walk away from

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walk away from

1. To abandon someone or something; to leave some person or thing without meeting or incurring any obligations. Luckily we were able to walk away from the deal before any money had changed hands. You can't just walk away from your family like that, Steven—you have responsibilities to us!
2. To come through the other side of an event or situation without suffering any harm or repercussions. How on earth did he walk away from a train crash of that scale with just a few scrapes and bruises? This is the fourth time he's walked away from a company he helped drive into the ground without losing so much as a penny of his own money.
See also: away, walk

walk away from someone or something

 
1. to depart from someone or something on foot. Don't walk away from me while I am talking to you. I walked away from the concert by myself.
2. to abandon someone or something; to go away and leave someone or something. Todd walked away from the problem. I walked away from him and never saw him again.
See also: away, walk

walk away from

1. Survive an accident with little injury, as in They were lucky to walk away from that collision. [Second half of 1900s]
2. Refuse to deal with or become involved, abandon, as in No parent finds it easy to walk away from a child in trouble. [Second half of 1900s]
3. Outdo, outrun, or defeat with little difficulty, as in The Packers are walking away from the other teams in their division. [Slang] Also see walk over.
See also: away, walk

walk away

v.
1. To leave by or as if by walking: When she saw me, she quickly walked away.
2. To emerge from a dangerous situation without serious injury or penalty: You were lucky to walk away from such a bad car accident. The students could have been expelled for such an offense, but somehow they walked away with only a warning.
3. To leave freely and without obligation: The two sides walked away from the deal when they failed to reach a compromise. With no evidence to hold them on, the officers let the suspects walk away.
4. walk away with To win some prize or award easily or unexpectedly: The film walked away with ten awards.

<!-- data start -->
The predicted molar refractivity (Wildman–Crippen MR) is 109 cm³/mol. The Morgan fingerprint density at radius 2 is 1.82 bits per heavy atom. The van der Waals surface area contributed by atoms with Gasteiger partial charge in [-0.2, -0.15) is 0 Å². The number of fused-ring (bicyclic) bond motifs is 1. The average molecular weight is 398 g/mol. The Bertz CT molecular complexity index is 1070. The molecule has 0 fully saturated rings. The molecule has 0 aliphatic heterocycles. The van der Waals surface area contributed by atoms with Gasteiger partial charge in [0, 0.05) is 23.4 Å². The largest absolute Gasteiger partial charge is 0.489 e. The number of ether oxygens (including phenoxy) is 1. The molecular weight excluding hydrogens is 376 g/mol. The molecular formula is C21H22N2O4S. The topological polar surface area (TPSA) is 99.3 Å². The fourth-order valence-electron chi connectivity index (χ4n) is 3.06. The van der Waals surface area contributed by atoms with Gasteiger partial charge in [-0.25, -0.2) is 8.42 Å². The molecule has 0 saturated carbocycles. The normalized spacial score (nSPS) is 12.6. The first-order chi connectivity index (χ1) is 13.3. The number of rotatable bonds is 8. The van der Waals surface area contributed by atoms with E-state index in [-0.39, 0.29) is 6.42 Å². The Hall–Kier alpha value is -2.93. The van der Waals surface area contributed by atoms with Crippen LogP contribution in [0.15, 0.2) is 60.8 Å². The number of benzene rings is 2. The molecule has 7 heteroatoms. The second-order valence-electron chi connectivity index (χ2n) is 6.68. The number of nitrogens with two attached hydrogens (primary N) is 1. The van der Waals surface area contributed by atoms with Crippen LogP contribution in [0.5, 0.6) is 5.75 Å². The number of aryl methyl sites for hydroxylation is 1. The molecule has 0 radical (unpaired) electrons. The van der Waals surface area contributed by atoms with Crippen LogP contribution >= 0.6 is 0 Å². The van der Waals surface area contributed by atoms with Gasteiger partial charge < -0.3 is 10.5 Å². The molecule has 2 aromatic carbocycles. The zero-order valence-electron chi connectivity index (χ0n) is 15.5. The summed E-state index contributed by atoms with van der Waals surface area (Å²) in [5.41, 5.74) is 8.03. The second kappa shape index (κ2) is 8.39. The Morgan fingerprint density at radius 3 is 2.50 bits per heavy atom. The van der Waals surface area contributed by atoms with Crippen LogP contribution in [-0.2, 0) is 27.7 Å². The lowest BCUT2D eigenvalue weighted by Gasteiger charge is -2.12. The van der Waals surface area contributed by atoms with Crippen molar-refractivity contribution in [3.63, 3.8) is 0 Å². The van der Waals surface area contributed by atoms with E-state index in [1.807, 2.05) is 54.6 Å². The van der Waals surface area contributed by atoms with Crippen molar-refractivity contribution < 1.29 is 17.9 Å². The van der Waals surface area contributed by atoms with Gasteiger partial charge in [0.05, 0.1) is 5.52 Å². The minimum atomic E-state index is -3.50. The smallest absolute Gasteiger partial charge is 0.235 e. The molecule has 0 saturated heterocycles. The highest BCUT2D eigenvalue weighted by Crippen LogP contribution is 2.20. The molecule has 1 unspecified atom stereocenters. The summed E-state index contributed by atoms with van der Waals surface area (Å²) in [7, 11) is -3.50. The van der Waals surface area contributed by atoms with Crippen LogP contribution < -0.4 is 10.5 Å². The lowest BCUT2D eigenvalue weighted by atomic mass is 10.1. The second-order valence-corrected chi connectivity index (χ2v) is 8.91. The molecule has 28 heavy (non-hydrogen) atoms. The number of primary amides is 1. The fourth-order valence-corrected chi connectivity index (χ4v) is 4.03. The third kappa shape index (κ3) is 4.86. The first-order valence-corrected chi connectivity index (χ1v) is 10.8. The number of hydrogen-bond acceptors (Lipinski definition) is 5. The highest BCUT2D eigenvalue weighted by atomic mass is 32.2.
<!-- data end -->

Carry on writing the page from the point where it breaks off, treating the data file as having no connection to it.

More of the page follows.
5. walk away with To steal something: The robbers walked away with $1 million in jewels.
See also: away, walk

walk away from

1. To outdo, outrun, or defeat with little difficulty: walked away from the competition.
2. To survive (an accident) with very little injury.
3. To refuse to accept (an offer, for example).
4. To decline to continue participation in (a job, relationship, or activity, for example), often abruptly or nonchalantly.
5. To abandon (a property) on which one owes a mortgage, as when the principal of the mortgage exceeds the market value of the house.
See also: away, walk
References in periodicals archive ?
However, he insists he is in a good place now as he walks away from the sport on his own terms.
"If Scotland walks away from the U.K., it walks away from the U.K.
M2 PHARMA-March 14, 2012-Pfizer walks away from insulin deal with Biocon(C)2012 M2 COMMUNICATIONS
"The question of when someone walks away from a mortgage, in a lot of cases, is very subjective," Frazer said.
Rod Eddington, British Airways' CEO, also attacked the US bankruptcy system, citing United Airlines as an example of how the system can keep a bankrupt airline afloat while it walks away from its pension commitments.
If a taxpayer walks away from a partnership interest in which he has a positive capital account, is the loss capital or ordinary?